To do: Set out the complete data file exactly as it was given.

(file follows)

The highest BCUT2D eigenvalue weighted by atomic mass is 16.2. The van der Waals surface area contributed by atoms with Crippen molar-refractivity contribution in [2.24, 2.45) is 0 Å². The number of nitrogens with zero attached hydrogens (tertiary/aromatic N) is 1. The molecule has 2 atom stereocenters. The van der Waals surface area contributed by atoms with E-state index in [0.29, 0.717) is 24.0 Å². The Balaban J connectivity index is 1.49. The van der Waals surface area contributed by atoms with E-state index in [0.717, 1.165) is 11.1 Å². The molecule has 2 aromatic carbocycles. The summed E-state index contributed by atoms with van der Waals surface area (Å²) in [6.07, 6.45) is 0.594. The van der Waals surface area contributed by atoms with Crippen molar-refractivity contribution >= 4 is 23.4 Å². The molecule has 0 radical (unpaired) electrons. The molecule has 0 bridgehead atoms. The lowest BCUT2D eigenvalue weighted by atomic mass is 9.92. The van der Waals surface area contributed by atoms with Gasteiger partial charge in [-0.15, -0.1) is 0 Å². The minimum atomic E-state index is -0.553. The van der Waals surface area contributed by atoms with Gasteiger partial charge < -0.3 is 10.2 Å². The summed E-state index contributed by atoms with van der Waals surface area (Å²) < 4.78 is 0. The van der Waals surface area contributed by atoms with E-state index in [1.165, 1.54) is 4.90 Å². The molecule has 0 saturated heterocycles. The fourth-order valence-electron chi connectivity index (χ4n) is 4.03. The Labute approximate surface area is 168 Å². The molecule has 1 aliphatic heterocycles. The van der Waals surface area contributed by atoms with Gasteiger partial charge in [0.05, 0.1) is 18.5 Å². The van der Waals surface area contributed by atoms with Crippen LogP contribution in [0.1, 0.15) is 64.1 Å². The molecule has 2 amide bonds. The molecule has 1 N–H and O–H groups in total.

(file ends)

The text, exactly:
The highest BCUT2D eigenvalue weighted by atomic mass is 16.2. The van der Waals surface area contributed by atoms with Crippen molar-refractivity contribution in [2.24, 2.45) is 0 Å². The number of nitrogens with zero attached hydrogens (tertiary/aromatic N) is 1. The molecule has 2 atom stereocenters. The van der Waals surface area contributed by atoms with E-state index in [0.29, 0.717) is 24.0 Å². The Balaban J connectivity index is 1.49. The van der Waals surface area contributed by atoms with E-state index in [0.717, 1.165) is 11.1 Å². The molecule has 2 aromatic carbocycles. The summed E-state index contributed by atoms with van der Waals surface area (Å²) in [6.07, 6.45) is 0.594. The van der Waals surface area contributed by atoms with Crippen molar-refractivity contribution >= 4 is 23.4 Å². The molecule has 0 radical (unpaired) electrons. The molecule has 0 bridgehead atoms. The lowest BCUT2D eigenvalue weighted by atomic mass is 9.92. The van der Waals surface area contributed by atoms with Gasteiger partial charge in [-0.15, -0.1) is 0 Å². The minimum atomic E-state index is -0.553. The van der Waals surface area contributed by atoms with Gasteiger partial charge < -0.3 is 10.2 Å². The summed E-state index contributed by atoms with van der Waals surface area (Å²) < 4.78 is 0. The van der Waals surface area contributed by atoms with E-state index in [1.165, 1.54) is 4.90 Å². The molecule has 0 saturated heterocycles. The fourth-order valence-electron chi connectivity index (χ4n) is 4.03. The Labute approximate surface area is 168 Å². The molecule has 1 aliphatic heterocycles. The van der Waals surface area contributed by atoms with Gasteiger partial charge in [0.05, 0.1) is 18.5 Å². The van der Waals surface area contributed by atoms with Crippen LogP contribution in [0.1, 0.15) is 64.1 Å². The molecule has 2 amide bonds. The molecule has 1 N–H and O–H groups in total.